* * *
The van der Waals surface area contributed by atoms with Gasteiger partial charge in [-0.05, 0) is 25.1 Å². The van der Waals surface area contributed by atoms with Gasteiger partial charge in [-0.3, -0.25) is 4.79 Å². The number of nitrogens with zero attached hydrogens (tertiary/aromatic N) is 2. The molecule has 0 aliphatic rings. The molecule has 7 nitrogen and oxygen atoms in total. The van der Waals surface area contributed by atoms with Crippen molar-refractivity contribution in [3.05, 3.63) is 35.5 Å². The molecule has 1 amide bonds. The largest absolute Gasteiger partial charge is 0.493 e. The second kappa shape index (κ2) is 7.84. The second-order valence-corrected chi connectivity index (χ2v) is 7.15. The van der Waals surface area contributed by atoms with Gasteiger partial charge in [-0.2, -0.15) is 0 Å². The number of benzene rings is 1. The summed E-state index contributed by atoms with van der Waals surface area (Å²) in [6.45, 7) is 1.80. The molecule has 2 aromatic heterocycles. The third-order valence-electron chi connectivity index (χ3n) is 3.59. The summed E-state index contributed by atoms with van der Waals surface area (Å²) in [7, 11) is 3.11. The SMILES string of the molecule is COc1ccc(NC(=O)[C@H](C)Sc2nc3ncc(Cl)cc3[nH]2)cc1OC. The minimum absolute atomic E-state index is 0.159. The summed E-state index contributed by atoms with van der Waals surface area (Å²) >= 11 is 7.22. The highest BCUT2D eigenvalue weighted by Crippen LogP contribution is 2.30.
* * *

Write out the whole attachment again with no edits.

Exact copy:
The van der Waals surface area contributed by atoms with Gasteiger partial charge in [-0.05, 0) is 25.1 Å². The van der Waals surface area contributed by atoms with Gasteiger partial charge in [-0.3, -0.25) is 4.79 Å². The number of nitrogens with zero attached hydrogens (tertiary/aromatic N) is 2. The molecule has 0 aliphatic rings. The molecule has 7 nitrogen and oxygen atoms in total. The van der Waals surface area contributed by atoms with Crippen molar-refractivity contribution in [3.05, 3.63) is 35.5 Å². The molecule has 1 amide bonds. The largest absolute Gasteiger partial charge is 0.493 e. The second kappa shape index (κ2) is 7.84. The second-order valence-corrected chi connectivity index (χ2v) is 7.15. The van der Waals surface area contributed by atoms with Gasteiger partial charge in [-0.2, -0.15) is 0 Å². The number of benzene rings is 1. The summed E-state index contributed by atoms with van der Waals surface area (Å²) in [6.45, 7) is 1.80. The molecule has 2 aromatic heterocycles. The third-order valence-electron chi connectivity index (χ3n) is 3.59. The summed E-state index contributed by atoms with van der Waals surface area (Å²) in [7, 11) is 3.11. The SMILES string of the molecule is COc1ccc(NC(=O)[C@H](C)Sc2nc3ncc(Cl)cc3[nH]2)cc1OC. The minimum absolute atomic E-state index is 0.159. The summed E-state index contributed by atoms with van der Waals surface area (Å²) >= 11 is 7.22. The highest BCUT2D eigenvalue weighted by Crippen LogP contribution is 2.30.